Man, the record execs and the artists that I look at, that’ve helped me grow, that I look up to and that I could sit at the table with and learn a lot from is: Puff, 50, Ice Cube, Jay-Z, Tupac, Eazy-E, of course Akon, Bu (‘kon’s little brother), and Devine Stevens. Bu is an executive, Devine is good at what he does, he’s an executive, Akon is an executive and an artist, Ice Cube [helped start] gangsta rap and is doing movies, comedies. I don’t know one other person who can put out a comedy and a gangsta rap album in the same year and we believe him, you know. You have Jay-Z, he’s a great artist and an executive, you know 50, it looked like 50 came up so fast but he’s been grinding for a long time, look at the moves he’s made. You know, Puff is a genius at what he does. So, those are they type of people that have influenced me and I don’t think that they’re that different from me. And Oprah, she’s from the ghetto, from the hood, and look at what she’s done. Those are the type of people that I look up to. I’m no different from them, now it’s just puttin’ forth the effort and doing what I say I’m gonna do, or at least try. It’s not about how many times you fall, it’s about how many times you get back up.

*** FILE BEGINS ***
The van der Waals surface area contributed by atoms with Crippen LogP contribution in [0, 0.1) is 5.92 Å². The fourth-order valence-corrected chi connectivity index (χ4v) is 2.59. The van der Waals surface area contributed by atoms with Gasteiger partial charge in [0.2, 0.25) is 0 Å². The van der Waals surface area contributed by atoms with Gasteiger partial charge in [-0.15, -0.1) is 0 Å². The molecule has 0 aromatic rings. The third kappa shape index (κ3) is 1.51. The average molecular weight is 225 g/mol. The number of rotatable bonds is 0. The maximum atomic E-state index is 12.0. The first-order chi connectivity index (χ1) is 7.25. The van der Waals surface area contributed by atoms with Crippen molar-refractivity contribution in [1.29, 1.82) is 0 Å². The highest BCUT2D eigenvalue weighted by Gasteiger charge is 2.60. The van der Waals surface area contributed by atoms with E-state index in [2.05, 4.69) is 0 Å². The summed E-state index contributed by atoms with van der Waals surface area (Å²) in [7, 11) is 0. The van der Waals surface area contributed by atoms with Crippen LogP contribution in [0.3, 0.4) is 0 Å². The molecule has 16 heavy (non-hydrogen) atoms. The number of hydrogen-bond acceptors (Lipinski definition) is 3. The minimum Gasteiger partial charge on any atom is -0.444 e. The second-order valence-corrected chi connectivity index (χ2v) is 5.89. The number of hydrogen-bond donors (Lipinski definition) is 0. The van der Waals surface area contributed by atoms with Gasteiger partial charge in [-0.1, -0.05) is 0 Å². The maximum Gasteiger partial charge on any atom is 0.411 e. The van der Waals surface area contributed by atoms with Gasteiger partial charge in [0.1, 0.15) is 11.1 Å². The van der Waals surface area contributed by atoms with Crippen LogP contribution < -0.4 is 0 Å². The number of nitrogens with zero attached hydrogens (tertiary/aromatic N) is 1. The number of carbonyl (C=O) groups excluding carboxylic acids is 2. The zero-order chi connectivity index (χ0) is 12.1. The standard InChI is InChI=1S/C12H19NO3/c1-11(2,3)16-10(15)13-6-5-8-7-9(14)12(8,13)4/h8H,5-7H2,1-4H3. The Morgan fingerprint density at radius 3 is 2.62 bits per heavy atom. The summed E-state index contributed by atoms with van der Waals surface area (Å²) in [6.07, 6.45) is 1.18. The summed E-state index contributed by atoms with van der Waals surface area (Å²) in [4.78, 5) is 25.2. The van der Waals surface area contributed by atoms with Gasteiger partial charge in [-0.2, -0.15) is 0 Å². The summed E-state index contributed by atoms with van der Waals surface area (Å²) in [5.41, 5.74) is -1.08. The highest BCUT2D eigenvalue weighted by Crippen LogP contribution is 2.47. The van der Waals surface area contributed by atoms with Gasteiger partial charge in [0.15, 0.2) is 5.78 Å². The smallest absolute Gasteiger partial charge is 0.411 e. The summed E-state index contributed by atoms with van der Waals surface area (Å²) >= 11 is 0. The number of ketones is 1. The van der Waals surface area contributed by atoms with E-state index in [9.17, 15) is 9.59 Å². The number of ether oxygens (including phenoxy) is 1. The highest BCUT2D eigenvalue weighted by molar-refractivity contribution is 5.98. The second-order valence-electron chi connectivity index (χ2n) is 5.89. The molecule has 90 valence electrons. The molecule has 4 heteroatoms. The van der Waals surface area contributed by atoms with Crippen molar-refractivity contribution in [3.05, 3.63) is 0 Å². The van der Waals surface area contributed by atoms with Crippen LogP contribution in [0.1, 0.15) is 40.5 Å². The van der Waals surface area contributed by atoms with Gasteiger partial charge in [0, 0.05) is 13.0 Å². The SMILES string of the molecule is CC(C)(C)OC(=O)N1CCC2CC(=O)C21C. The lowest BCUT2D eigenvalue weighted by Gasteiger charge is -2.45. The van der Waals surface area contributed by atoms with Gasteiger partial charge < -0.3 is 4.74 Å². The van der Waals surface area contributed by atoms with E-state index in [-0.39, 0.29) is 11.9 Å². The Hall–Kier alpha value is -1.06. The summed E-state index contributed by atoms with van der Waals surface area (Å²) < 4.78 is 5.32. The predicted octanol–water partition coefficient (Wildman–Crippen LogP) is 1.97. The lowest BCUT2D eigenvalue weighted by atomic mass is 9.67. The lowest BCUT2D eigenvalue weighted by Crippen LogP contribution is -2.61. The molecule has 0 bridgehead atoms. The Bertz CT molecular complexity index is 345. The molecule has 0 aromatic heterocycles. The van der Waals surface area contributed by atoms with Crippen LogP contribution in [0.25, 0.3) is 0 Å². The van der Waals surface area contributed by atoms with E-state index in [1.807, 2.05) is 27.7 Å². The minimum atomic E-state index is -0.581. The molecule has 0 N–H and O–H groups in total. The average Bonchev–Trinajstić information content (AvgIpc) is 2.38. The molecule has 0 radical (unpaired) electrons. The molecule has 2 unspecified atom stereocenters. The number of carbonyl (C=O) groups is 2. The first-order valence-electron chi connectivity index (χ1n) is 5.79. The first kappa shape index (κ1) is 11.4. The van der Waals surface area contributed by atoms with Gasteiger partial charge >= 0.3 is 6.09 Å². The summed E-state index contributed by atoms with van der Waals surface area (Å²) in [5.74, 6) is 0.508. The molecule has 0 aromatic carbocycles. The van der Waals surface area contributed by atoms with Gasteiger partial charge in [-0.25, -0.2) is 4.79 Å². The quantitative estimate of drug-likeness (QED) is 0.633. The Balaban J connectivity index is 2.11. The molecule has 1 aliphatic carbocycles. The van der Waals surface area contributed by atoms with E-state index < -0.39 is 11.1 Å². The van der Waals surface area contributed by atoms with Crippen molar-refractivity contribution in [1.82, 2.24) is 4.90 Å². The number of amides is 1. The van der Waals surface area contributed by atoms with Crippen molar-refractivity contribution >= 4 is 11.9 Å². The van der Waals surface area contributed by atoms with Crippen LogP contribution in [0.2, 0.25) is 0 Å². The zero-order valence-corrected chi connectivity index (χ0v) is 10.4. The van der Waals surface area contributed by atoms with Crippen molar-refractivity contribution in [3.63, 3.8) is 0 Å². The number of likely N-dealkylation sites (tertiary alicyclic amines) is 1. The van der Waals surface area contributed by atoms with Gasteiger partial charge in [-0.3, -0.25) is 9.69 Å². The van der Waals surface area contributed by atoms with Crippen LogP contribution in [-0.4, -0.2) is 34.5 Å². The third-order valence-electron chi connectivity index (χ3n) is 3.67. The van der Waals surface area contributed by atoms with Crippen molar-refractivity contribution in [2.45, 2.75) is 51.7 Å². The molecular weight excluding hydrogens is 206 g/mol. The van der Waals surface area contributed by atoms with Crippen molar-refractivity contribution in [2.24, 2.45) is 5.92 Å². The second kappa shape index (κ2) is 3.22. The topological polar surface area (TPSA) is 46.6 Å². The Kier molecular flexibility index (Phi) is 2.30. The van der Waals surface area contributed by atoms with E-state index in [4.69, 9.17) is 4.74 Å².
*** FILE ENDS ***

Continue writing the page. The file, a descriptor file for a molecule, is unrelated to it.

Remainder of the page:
12. Three emcees every rapper must be familiar with?
Sheesh. It’s gonna be more than three, the rappers that everybody should know? Okay, everybody should know: Tupac, Biggie Smalls, Jay-Z, Ice Cube, Eazy-E, Slick Rick, Doug E. Fresh, Run DMC, Rakim, KRS-One. Everybody should know them.
13. You have worked/collaborated with so many great artists; who have been some of the best artists to work with and why?